Reduce the Units of Input Not Producing Output

Reduce units of Input (I) available but not producing Intermediate Cost Drivers (ICDs). This action makes Input levels more directly variable with the quantity of the ICD by reducing the amount of the available Input that is wasted or idle. For example, an employee (I) might produce one subassembly (ICD) per day. During that day, the employee spends a total of one hour waiting for parts for the subassembly. If the Company could eliminate that one lost hour of the employee's work day by providing parts in a more timely manner, the Company could reduce the number of employees (I) needed to produce the same subassembly (ICD) by 1/8th.

A. Assist Input in increasing ICDs.

Recognize efficiency. When people understand that the company is measuring efficiency, they pay more attention to what is measured.

Add evaluation of levels of efficiency: Compare efficiency to outside benchmarks:
Employee costs

No. Industry SIC Year Notes
1 2860 1994 Union Carbide discovered that its accounting operations were much more expensive than its competitors'. It cut 200 positions from finance, saving more than $20 million.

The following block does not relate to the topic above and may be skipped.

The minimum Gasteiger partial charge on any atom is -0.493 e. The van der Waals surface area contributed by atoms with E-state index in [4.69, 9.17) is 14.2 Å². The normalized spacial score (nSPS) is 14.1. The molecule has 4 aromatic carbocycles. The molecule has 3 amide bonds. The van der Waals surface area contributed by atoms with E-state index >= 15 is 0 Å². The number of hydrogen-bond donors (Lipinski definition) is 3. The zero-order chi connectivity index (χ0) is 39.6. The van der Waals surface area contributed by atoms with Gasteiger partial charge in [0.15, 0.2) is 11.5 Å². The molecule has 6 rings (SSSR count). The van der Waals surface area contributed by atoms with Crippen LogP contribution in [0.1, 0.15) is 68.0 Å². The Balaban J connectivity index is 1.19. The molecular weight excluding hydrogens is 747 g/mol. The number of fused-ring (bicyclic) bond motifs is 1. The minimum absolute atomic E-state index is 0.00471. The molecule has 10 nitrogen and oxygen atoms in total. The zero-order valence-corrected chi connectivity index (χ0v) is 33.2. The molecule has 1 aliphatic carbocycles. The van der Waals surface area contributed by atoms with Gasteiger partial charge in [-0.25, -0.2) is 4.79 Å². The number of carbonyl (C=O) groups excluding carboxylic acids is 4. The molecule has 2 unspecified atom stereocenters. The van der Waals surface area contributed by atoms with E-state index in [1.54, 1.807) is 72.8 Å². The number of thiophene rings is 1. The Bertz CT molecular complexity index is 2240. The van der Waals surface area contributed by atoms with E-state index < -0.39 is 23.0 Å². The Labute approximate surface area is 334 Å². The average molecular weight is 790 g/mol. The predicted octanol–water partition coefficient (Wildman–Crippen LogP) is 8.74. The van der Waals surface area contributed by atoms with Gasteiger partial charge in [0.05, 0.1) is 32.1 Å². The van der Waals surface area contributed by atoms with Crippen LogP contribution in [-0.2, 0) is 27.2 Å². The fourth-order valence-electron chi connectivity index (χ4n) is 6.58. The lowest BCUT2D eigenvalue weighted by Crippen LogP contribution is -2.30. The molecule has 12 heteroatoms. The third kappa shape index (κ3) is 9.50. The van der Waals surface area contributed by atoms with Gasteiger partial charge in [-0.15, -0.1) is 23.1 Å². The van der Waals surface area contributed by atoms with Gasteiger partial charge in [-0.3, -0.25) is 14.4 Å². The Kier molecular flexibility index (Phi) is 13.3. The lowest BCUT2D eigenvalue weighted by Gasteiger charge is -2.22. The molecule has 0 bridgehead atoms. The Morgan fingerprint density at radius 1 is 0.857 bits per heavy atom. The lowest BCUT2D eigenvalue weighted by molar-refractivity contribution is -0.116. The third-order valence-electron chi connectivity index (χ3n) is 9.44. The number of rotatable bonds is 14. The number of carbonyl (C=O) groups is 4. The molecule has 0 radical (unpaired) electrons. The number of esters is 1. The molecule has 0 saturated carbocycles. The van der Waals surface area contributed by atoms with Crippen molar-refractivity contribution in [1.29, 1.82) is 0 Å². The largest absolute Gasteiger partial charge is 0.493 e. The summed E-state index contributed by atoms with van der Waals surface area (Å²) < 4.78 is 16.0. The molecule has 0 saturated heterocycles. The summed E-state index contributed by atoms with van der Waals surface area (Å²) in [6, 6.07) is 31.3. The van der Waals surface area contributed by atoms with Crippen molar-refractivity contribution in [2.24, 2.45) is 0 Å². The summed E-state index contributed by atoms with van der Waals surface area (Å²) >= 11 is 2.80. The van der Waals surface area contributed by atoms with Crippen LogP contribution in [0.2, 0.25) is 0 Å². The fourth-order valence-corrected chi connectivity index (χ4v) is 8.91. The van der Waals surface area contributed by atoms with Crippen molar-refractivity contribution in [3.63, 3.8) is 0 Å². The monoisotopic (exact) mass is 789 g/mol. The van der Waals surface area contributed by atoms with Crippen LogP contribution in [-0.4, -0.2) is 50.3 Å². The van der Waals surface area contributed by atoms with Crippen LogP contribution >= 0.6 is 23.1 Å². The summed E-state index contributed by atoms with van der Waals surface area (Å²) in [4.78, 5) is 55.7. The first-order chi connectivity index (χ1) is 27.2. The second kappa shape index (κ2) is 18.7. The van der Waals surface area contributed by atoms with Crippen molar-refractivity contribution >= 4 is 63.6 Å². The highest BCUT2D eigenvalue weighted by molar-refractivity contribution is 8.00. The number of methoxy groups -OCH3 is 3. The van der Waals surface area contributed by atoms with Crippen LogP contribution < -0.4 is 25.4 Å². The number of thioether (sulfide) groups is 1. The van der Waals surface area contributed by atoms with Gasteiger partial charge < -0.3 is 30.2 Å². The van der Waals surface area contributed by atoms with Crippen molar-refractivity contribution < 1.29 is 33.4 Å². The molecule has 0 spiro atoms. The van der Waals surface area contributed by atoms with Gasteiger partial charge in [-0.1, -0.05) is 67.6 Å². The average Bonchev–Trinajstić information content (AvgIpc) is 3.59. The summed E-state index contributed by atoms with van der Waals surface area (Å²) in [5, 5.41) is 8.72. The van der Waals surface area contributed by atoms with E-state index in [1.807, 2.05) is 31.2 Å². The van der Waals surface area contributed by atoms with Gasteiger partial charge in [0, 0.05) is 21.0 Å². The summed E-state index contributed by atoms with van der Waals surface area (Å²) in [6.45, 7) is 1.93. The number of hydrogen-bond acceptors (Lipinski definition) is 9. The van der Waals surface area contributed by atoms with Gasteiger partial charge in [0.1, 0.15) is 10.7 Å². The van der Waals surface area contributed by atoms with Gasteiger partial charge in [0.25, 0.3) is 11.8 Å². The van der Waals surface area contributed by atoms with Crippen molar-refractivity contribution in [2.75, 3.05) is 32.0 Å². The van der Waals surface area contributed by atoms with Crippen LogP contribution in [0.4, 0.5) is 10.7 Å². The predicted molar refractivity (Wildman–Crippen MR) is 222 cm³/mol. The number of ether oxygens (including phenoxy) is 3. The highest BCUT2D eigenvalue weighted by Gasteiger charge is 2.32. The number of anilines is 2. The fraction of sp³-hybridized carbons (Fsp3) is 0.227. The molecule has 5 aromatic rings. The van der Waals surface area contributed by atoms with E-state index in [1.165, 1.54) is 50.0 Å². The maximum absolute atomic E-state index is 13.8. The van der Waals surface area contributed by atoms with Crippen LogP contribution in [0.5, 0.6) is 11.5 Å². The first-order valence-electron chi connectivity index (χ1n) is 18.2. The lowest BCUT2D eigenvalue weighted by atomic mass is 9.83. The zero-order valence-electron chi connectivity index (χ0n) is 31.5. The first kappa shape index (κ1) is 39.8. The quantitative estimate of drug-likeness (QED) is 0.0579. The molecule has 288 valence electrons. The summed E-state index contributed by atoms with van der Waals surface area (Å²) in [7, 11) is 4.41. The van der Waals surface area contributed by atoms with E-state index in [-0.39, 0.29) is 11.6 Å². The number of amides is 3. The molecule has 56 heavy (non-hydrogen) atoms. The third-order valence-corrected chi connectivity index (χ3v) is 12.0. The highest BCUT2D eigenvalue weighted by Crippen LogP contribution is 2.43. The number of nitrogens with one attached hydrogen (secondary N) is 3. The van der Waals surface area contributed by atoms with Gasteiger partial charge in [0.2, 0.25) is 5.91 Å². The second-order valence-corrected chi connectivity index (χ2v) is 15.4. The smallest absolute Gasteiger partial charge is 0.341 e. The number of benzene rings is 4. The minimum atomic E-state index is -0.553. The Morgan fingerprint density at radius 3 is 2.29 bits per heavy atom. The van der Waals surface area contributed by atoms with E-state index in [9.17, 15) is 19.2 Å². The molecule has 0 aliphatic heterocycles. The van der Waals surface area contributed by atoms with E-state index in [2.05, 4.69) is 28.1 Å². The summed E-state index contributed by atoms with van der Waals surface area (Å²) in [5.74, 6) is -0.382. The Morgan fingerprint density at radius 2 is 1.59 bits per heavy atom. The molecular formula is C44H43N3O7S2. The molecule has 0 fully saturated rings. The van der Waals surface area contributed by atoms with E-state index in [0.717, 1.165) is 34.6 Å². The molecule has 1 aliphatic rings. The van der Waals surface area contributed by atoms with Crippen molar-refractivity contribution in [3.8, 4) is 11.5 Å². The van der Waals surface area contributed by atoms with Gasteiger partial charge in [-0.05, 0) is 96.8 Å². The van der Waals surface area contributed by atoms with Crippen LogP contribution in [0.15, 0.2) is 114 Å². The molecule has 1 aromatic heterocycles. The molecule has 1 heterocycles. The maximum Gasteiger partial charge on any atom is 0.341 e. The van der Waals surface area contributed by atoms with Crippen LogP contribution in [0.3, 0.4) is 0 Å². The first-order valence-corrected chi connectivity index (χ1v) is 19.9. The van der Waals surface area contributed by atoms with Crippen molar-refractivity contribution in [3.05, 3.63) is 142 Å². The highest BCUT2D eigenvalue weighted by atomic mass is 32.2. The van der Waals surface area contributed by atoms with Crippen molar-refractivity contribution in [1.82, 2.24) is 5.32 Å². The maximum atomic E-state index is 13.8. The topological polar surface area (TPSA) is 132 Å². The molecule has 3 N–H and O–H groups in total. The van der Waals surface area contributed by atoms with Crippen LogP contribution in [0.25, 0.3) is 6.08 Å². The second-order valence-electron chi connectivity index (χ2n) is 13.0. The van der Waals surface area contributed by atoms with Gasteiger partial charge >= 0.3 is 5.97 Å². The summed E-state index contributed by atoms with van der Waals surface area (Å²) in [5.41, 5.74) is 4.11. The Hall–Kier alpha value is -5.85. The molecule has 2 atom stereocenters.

2 3711 2002 Harbour & Associates visits 60 auto plants every year to produce the annual "Harbour Report" which chronicles auto manufacturing efficiency. The report measures the number of hours of labor in assembly, stamping, and engine and transmission work it takes a company to build a vehicle.
3 4813 2004 According to Lehman Brothers, SBC Communications Inc. may cut as many as 20,000 jobs to reduce costs in its declining wireline business. SBC has too many employees for the number of local-access lines it has. SBC has about 29 employees per 10,000 local lines, more than the industry average of 25. The Texas company could save $600 million to $1.2 billion a year by reducing its workforce by 10,000 to 20,000.

<<Return to Reduce Input Not Producing Output